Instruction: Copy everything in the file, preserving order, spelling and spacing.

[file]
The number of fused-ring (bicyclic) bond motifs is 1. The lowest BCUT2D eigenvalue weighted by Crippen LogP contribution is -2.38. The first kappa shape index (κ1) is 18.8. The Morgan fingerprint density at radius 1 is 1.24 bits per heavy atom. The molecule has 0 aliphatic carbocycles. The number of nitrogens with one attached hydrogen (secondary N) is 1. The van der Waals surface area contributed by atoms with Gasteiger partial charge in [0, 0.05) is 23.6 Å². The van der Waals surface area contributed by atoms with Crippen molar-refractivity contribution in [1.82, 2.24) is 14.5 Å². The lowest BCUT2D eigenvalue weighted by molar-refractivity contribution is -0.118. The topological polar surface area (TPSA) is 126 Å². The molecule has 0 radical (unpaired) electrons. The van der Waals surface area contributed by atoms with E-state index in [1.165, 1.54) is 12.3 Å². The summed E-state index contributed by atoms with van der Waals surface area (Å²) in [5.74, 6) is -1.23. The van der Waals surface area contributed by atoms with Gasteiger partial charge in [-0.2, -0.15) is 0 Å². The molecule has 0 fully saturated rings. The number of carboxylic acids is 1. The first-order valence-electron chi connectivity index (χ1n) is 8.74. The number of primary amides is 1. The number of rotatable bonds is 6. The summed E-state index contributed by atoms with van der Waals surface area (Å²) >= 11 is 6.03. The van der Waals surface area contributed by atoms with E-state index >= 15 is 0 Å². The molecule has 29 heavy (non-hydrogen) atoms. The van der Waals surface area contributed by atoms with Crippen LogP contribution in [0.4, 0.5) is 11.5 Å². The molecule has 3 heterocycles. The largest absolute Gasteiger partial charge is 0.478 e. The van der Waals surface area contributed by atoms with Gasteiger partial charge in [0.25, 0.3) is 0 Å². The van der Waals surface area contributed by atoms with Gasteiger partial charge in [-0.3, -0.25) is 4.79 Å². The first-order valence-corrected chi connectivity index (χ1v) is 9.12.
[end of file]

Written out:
The number of fused-ring (bicyclic) bond motifs is 1. The lowest BCUT2D eigenvalue weighted by Crippen LogP contribution is -2.38. The first kappa shape index (κ1) is 18.8. The Morgan fingerprint density at radius 1 is 1.24 bits per heavy atom. The molecule has 0 aliphatic carbocycles. The number of nitrogens with one attached hydrogen (secondary N) is 1. The van der Waals surface area contributed by atoms with Gasteiger partial charge in [0, 0.05) is 23.6 Å². The van der Waals surface area contributed by atoms with Crippen molar-refractivity contribution in [1.82, 2.24) is 14.5 Å². The lowest BCUT2D eigenvalue weighted by molar-refractivity contribution is -0.118. The topological polar surface area (TPSA) is 126 Å². The molecule has 0 radical (unpaired) electrons. The van der Waals surface area contributed by atoms with E-state index in [1.165, 1.54) is 12.3 Å². The summed E-state index contributed by atoms with van der Waals surface area (Å²) in [5.74, 6) is -1.23. The van der Waals surface area contributed by atoms with Gasteiger partial charge in [-0.2, -0.15) is 0 Å². The molecule has 0 fully saturated rings. The number of carboxylic acids is 1. The first-order valence-electron chi connectivity index (χ1n) is 8.74. The number of primary amides is 1. The number of rotatable bonds is 6. The summed E-state index contributed by atoms with van der Waals surface area (Å²) >= 11 is 6.03. The van der Waals surface area contributed by atoms with E-state index >= 15 is 0 Å². The molecule has 29 heavy (non-hydrogen) atoms. The van der Waals surface area contributed by atoms with Crippen LogP contribution in [0.4, 0.5) is 11.5 Å². The molecule has 3 heterocycles. The largest absolute Gasteiger partial charge is 0.478 e. The van der Waals surface area contributed by atoms with Gasteiger partial charge in [0.25, 0.3) is 0 Å². The van der Waals surface area contributed by atoms with Gasteiger partial charge in [-0.3, -0.25) is 4.79 Å². The first-order valence-corrected chi connectivity index (χ1v) is 9.12.